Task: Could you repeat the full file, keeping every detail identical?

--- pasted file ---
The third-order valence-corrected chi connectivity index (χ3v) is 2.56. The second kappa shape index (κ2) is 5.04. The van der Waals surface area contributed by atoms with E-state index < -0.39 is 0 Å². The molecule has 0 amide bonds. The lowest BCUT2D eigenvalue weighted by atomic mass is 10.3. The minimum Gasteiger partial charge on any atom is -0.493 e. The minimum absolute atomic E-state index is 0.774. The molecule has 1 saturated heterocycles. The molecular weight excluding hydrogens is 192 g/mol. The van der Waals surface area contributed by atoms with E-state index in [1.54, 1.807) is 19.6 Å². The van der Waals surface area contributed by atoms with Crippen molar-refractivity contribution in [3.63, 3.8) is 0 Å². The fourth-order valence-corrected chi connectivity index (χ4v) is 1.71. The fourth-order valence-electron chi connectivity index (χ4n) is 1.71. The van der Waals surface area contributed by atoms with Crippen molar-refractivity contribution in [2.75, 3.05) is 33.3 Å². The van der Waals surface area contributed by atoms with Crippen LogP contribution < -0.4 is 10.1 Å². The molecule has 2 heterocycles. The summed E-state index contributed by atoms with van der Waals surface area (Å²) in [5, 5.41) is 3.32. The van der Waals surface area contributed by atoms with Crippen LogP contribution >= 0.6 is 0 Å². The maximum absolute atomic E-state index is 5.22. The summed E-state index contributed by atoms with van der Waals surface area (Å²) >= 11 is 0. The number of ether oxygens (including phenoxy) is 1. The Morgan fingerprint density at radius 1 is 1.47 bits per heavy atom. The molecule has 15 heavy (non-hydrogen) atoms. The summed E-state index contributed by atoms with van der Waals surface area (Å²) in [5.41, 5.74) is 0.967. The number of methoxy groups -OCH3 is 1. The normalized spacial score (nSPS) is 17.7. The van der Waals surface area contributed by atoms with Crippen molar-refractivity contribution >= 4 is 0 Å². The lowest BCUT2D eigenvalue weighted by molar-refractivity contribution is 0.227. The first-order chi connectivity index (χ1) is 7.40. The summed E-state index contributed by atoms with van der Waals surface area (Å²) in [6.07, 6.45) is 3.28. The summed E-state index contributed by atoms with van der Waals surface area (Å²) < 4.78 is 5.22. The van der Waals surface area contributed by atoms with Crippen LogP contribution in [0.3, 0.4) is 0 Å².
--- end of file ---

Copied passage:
The third-order valence-corrected chi connectivity index (χ3v) is 2.56. The second kappa shape index (κ2) is 5.04. The van der Waals surface area contributed by atoms with E-state index < -0.39 is 0 Å². The molecule has 0 amide bonds. The lowest BCUT2D eigenvalue weighted by atomic mass is 10.3. The minimum Gasteiger partial charge on any atom is -0.493 e. The minimum absolute atomic E-state index is 0.774. The molecule has 1 saturated heterocycles. The molecular weight excluding hydrogens is 192 g/mol. The van der Waals surface area contributed by atoms with E-state index in [1.54, 1.807) is 19.6 Å². The van der Waals surface area contributed by atoms with Crippen molar-refractivity contribution in [3.63, 3.8) is 0 Å². The fourth-order valence-corrected chi connectivity index (χ4v) is 1.71. The fourth-order valence-electron chi connectivity index (χ4n) is 1.71. The van der Waals surface area contributed by atoms with Crippen molar-refractivity contribution in [2.75, 3.05) is 33.3 Å². The van der Waals surface area contributed by atoms with Crippen LogP contribution < -0.4 is 10.1 Å². The molecule has 2 heterocycles. The summed E-state index contributed by atoms with van der Waals surface area (Å²) in [5, 5.41) is 3.32. The van der Waals surface area contributed by atoms with Crippen LogP contribution >= 0.6 is 0 Å². The maximum absolute atomic E-state index is 5.22. The summed E-state index contributed by atoms with van der Waals surface area (Å²) >= 11 is 0. The number of ether oxygens (including phenoxy) is 1. The Morgan fingerprint density at radius 1 is 1.47 bits per heavy atom. The molecule has 15 heavy (non-hydrogen) atoms. The summed E-state index contributed by atoms with van der Waals surface area (Å²) in [5.41, 5.74) is 0.967. The number of methoxy groups -OCH3 is 1. The normalized spacial score (nSPS) is 17.7. The van der Waals surface area contributed by atoms with Crippen molar-refractivity contribution >= 4 is 0 Å². The lowest BCUT2D eigenvalue weighted by molar-refractivity contribution is 0.227. The first-order chi connectivity index (χ1) is 7.40. The summed E-state index contributed by atoms with van der Waals surface area (Å²) in [6.07, 6.45) is 3.28. The summed E-state index contributed by atoms with van der Waals surface area (Å²) < 4.78 is 5.22. The van der Waals surface area contributed by atoms with Crippen LogP contribution in [0.3, 0.4) is 0 Å².